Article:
Many people feel confident about their interviewing skills, but when it comes to the interview itself — they trip over themselves on accident.

Everyone can use a refresher course or a little bit more practice, and all it takes is a simple request for a friend or family member.

If you take the time to answer some hard questions, you’ll be much more comfortable when you answer them in the real deal.

When you’re nervous in the interview, you’ll find that you talk quickly and rush through your thoughts. You’ll find that with a little bit of practice you’ll be more calm, and you talk slower during the interview.

Have a friend drill you on potential questions and critique your non-verbal communication.

Tell your fake interviewer to be strict, and as the interview, act as professional as you possibly can.

Get them to ask hard questions and have solid answers prepared for every topic. Remember to demonstrate your skills in your interview; if you say you have great communication skills, you better be able to show it in an interview.

In the real interview, if you start to get nervous, think back to your mock interview, and try to recreate how you felt then.

You’ll be grateful that you spent the extra time in your mock interview setting, as you’ll be able to recall moments that helped calm you down and go through your interview a little bit easier.

Imagine your interviewer as your friend and relax.

A little practice beforehand, and you will do great.

 

Figure Out What You're Going To Wear

The next step you need to take when you are getting ready and preparing for your interview is to figure out what you’re going to wear to the interview.

In a lot of cases, the interviewer will request that you dress a certain way, or provide information that helps guide you on what you should wear. Sometimes these guidelines can be employee dress code or code of conduct documentation.

If the employer provided those guidelines, then you know how you should dress and your job is a little easier.

If you don’t know how you should dress, then the last thing you want to do is wait to the last minute.

Take the time to plan out your outfit the day before, so that you have one less thing to worry about on the day of the interview.

Regardless of what you think the dress code might be for the business, you want to impress the interviewer in all aspects - including how you present yourself in the interview.

In a hospital job or healthcare job setting, you want to dress business professional. You should take the time to ensure that you’re well-groomed, clothes are well-pressed and tidy.

In addition, it’s important to think about your makeup or accessories, as you don’t want to distract the interviewer by doing too much.

 

What To Bring To An Interview

Don’t weigh yourself down with junk you don’t need for your interview, make sure you are neat and orderly — don’t walk in with a stack of crumpled papers and ask for a pen.

You should only have about four things with you: your cover letter, a resume, paper and pen, and a reference list/letters of recommendation.

1. Copy of your Cover Letter — This is to remind people why you are so passionate for the position, and detail a little bit more about your qualifications and experience for the position.

2. Make sure to bring a copy of your resume — This is mainly so you can follow along and/or give it to them if they have misplaced yours (and that does happen).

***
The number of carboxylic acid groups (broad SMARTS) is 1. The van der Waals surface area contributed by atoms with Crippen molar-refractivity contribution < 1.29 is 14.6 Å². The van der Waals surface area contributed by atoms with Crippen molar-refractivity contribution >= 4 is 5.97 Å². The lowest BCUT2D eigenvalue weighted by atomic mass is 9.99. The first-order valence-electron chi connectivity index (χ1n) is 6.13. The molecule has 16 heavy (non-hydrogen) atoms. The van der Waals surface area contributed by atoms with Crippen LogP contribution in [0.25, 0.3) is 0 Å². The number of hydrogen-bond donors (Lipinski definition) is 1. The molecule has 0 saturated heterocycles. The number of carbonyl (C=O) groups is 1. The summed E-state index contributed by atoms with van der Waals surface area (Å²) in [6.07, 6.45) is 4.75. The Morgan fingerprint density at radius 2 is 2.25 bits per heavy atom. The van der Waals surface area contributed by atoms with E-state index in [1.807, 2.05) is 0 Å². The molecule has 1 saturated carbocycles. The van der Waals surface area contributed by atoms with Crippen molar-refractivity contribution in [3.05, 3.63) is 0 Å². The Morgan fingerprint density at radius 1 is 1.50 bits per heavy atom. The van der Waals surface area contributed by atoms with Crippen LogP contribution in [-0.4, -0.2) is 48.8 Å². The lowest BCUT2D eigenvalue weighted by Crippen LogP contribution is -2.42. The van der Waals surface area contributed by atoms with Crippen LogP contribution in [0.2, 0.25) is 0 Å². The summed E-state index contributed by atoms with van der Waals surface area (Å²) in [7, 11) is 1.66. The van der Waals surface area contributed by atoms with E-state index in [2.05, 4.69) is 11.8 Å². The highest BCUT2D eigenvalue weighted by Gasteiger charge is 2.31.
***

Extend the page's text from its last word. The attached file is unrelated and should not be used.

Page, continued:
3. Paper and Pen — If you need to take notes or think of relevant questions during the interview, a paper in pen will come in handy. Also, it will make you look prepared and send a signal that you care about the position.

4. Reference List or Letters of Recommendation — Bring a list of references incase they ask for any, or you can email it to them. This will show you actually have people on your side that will vouch for you. Don’t give it to them unless they ask.

Letters of Recommendation are useful if they praise your work ethic, or if they prove that you’ve done the job well in the past. Use at your discretion.

Often times it’s a requirement during the application process to list a set of references who will vouch for your work ethic and experience, and healthcare recruiters and hiring managers do not want to go through pages of content to find those references.

Having the letters or references with you to present to them if they ask is incredibly useful.

 

What To Bring To An Interview

The next thing you need to do when preparing for your interview is to figure out where you need to go by mapping your route.

The last thing you want to do is be late for an important interview, and figuring out where you are going to go and mapping out your route is critical to ensuring that you arrive early or on time.

It’s important to be punctual, and when you showcase that you want to be there by arriving early — you’ll stand out amongst other candidates who arrived on time or were late.

If you really want to prepare, take the time to actually drive the route to the interview, so you can see if there are any construction hazards you need to be aware of, what traffic conditions are like, and get a good estimate as to how long the commute will take.

 

Summary

Do the research, compile a list of talking points, look your best, and bring the right materials, and your interview should go fine.

Remember to destress before your interview and clear your mind to calm your nerves. Stay calm and do your best; that's all you can do and you’ll do just fine.

 

Next: Ch. 3: Interview Tips